records, news media, books, online computer searches, and
word of mouth. The state of Alaska maintains records of
defense of life or property (DLP) involving the out-of-season
taking of bears when they are damaging property or
threatening persons. We accessed those records up through
1990, but we were not granted access to more recent records,
presumably to protect the identities of persons involved.
Upon request, a number of federal agencies (National Park
Service, U.S. Fish and Wildlife Service, Bureau of Land
Management, U.S. Geological Survey, U.S. Forest Service)
provided access to records of human–bear conflict having
occurred within their respective jurisdictions. We carefully
reviewed these records and included them in the database as
appropriate. By the term “as appropriate,” we mean to say
that some records did not include risk of injury to the person
(s) involved (e.g., a National Park that included a record of a
bear damaging a structure). We did not include events of that
nature. Some agencies maintained very detailed accounts,
including multiple interviews of the person(s) involved.
Others, however, provided records lacking essential details
(i.e., time of day, no. of persons involved, firearm type, etc.),
but we included them because they provided data that
promoted a better understanding of the behaviors by bears
and humans that likely played a role in human–bear conflict.
We searched many online databases of regional news
sources for archived records of human–bear conflict. All
online searches included the term “bear” along with the
following words in various combinations: attack, confronta-
tion, incident, encounter, mauling, and injury. News sources
included both newspapers and television news reports. We
accessed newspapers—such as the Fairbanks Daily News
Miner, the Anchorage Daily News, the Juneau Empire, and
the Chilkat Valley News—over the internet. We also
accessed archived television news reports, such as those from
local television stations in Anchorage, Alaska. Several of
these sources reported on the same conflict and provided
additional details that increased our understanding of a given
confrontation. We drew from all sources to gather as much
detail as possible.
In search of additional human–bear conflicts, as well as
supplementary details regarding records already collected, we
carefully reviewed a number of books devoted to human–bear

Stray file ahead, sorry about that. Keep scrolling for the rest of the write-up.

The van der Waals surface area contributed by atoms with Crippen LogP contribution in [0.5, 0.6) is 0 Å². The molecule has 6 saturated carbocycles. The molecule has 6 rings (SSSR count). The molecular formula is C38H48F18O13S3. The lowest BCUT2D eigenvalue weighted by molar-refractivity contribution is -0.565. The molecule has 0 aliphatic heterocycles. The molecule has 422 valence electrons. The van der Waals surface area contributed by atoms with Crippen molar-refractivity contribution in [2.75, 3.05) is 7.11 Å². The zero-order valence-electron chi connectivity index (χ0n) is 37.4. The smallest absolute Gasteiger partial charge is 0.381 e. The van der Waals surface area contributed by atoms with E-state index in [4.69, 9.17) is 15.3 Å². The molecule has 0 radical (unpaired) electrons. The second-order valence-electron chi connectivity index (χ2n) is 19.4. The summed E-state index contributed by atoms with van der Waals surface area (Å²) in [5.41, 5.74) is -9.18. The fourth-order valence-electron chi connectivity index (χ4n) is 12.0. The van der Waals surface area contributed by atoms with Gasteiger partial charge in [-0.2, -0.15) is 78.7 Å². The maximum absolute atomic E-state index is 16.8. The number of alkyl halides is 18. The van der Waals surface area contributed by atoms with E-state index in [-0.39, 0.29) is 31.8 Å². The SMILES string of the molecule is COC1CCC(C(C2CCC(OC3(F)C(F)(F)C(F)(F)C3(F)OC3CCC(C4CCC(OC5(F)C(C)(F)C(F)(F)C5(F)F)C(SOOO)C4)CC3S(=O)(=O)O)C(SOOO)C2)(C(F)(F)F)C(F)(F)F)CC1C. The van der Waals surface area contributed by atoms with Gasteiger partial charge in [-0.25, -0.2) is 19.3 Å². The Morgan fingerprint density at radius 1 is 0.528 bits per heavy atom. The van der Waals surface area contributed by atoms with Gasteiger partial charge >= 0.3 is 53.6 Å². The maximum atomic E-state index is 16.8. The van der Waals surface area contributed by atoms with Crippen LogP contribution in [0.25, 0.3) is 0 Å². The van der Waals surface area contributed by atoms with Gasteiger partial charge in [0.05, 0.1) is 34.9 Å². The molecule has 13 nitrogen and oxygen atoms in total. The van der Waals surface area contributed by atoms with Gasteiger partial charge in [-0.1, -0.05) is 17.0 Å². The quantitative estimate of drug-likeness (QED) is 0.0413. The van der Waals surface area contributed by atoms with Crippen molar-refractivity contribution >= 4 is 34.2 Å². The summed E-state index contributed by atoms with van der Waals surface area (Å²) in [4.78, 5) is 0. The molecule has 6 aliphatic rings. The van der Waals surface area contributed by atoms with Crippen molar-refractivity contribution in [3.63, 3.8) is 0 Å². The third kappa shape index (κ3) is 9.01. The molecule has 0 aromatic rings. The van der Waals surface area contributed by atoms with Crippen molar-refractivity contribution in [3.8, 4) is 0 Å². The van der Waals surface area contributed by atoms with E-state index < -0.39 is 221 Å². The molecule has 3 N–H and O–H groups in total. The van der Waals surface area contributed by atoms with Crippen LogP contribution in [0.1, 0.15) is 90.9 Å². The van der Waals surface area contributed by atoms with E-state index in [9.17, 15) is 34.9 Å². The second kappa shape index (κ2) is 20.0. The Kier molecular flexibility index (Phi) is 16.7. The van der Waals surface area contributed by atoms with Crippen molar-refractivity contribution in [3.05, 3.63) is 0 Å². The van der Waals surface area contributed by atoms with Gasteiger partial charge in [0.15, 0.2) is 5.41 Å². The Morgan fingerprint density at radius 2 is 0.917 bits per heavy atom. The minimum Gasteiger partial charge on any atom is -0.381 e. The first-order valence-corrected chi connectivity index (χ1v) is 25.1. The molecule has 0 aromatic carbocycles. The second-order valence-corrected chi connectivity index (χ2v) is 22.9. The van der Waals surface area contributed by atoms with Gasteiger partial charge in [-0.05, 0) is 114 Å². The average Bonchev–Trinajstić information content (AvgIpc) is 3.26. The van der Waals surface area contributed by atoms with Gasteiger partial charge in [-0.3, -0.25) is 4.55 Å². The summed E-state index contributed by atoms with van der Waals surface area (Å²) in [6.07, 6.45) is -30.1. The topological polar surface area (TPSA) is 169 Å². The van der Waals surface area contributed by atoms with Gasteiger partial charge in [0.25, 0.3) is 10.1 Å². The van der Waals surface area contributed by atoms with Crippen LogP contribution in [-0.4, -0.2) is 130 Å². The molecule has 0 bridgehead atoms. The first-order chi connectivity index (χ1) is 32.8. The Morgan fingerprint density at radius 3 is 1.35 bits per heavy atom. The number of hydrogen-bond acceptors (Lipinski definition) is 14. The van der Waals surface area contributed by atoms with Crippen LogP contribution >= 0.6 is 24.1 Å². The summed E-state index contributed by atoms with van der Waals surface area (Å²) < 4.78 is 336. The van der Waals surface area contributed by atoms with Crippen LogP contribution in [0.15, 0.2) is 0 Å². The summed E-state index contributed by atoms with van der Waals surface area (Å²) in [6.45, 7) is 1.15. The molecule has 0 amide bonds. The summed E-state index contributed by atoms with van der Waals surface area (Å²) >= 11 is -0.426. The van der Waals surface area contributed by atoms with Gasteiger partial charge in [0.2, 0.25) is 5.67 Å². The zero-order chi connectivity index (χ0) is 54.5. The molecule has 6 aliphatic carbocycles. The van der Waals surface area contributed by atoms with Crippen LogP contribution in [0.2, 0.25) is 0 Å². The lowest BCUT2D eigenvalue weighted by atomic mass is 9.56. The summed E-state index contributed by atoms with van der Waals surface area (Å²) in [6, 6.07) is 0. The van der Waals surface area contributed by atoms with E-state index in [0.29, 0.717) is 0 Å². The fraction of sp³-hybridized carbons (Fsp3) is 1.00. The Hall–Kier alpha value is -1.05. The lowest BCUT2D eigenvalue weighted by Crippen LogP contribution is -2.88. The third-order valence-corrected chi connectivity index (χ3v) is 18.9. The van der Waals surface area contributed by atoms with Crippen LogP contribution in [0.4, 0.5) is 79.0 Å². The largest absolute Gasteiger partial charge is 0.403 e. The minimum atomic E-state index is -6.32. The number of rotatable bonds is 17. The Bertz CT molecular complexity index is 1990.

conflicts. For example, L. Kaniut published 4 books (Kaniut
1983, 1989, 1997, 2001) that chronicled human–bear
conflict in Alaska. Other works, such as Etling’s (1997)
double volume Bear Attacks: Classic Tales of Dangerous North
American Bears provided additional confrontations from
Alaska. We contacted several of these authors for additional
details and clarification as needed. We occasionally
interviewed persons regarding bear confrontations in which
they were involved so we could gather additional information
or clarify existing reports. For example, we telephoned and
emailed a number of federal and state employees who had
been involved in bear conflict. These interviews provided
valuable insight regarding these events. Occasionally, victims
of bear attacks contacted us with details their encounter,
often providing additional details.
There is no means of independently verifying the accuracy
of human–bear conflict, particularly those instances that
occurred many years previous; therefore, we included all
records that fit our selection criteria. However, we did
exclude those encounters where the person(s) involved was
not at significant risk of injury. For example, Alaska State law
allows for the legal killing of bears out of season, or without a
2 Wildlife Society Bulletin 9999()
harvest permit, when a person’s life or property (DLP) is at stake
(https://www.adfg.alaska.gov/static/license/otherlicense/pdfs/
dlp.pdf). When reviewing Alaska’s records, we found that the
majority of DLP records involved little to no risk to the person
involved (e.g., shot the offending bear from a vehicle, cabin
window, etc.), so we did not include them in analysis. However,
in some DLP records, the person involved was at risk of the bear
injuring them, so we included those records. Some speculate that
more records are needed for a more accurate analysis of human–
bear conflict in Alaska, but we have no reason to believe that the
basicinsightsprovidedbythisanalysiswouldchangein
significant ways with their addition.
We have exercised caution when interpreting each record of
conflict, and are aware that our sample may be unintention-
ally biased. We do believe, nonetheless, that we have not
excluded many records because of the sensational nature of
bear attacks and intense interest in bear–human conflict
shared by wildlife professionals and the public alike.